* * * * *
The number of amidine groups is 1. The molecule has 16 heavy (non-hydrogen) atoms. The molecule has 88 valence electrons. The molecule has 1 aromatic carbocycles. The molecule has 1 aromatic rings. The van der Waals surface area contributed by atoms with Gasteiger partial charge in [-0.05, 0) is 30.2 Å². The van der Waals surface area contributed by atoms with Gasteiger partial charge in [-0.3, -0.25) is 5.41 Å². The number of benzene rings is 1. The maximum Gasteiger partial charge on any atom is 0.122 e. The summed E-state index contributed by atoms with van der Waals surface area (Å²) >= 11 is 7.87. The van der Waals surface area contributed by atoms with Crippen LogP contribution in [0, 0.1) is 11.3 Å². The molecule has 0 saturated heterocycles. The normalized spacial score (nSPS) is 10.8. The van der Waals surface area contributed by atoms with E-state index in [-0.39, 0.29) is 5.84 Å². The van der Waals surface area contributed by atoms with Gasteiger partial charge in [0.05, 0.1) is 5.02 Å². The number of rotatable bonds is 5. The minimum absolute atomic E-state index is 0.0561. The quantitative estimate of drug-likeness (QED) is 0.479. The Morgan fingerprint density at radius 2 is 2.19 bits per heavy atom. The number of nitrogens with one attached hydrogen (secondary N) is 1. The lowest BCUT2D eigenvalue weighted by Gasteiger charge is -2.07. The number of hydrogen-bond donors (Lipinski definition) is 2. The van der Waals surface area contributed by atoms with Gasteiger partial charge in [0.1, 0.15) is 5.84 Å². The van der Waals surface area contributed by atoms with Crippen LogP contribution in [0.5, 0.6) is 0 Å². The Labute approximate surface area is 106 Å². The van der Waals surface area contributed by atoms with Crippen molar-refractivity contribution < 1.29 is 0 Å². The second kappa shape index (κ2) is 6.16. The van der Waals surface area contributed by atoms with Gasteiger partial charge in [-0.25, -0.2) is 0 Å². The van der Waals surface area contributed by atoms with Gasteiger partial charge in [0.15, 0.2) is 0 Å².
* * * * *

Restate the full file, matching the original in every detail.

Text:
The number of amidine groups is 1. The molecule has 16 heavy (non-hydrogen) atoms. The molecule has 88 valence electrons. The molecule has 1 aromatic carbocycles. The molecule has 1 aromatic rings. The van der Waals surface area contributed by atoms with Gasteiger partial charge in [-0.05, 0) is 30.2 Å². The van der Waals surface area contributed by atoms with Gasteiger partial charge in [-0.3, -0.25) is 5.41 Å². The number of benzene rings is 1. The maximum Gasteiger partial charge on any atom is 0.122 e. The summed E-state index contributed by atoms with van der Waals surface area (Å²) >= 11 is 7.87. The van der Waals surface area contributed by atoms with Crippen LogP contribution in [0, 0.1) is 11.3 Å². The molecule has 0 saturated heterocycles. The normalized spacial score (nSPS) is 10.8. The van der Waals surface area contributed by atoms with E-state index in [-0.39, 0.29) is 5.84 Å². The van der Waals surface area contributed by atoms with Gasteiger partial charge in [0.05, 0.1) is 5.02 Å². The number of rotatable bonds is 5. The minimum absolute atomic E-state index is 0.0561. The quantitative estimate of drug-likeness (QED) is 0.479. The Morgan fingerprint density at radius 2 is 2.19 bits per heavy atom. The number of nitrogens with one attached hydrogen (secondary N) is 1. The lowest BCUT2D eigenvalue weighted by Gasteiger charge is -2.07. The number of hydrogen-bond donors (Lipinski definition) is 2. The van der Waals surface area contributed by atoms with Gasteiger partial charge in [0.1, 0.15) is 5.84 Å². The van der Waals surface area contributed by atoms with Crippen LogP contribution in [0.5, 0.6) is 0 Å². The Labute approximate surface area is 106 Å². The van der Waals surface area contributed by atoms with Crippen molar-refractivity contribution < 1.29 is 0 Å². The second kappa shape index (κ2) is 6.16. The van der Waals surface area contributed by atoms with Gasteiger partial charge in [-0.25, -0.2) is 0 Å². The van der Waals surface area contributed by atoms with Gasteiger partial charge in [0.15, 0.2) is 0 Å².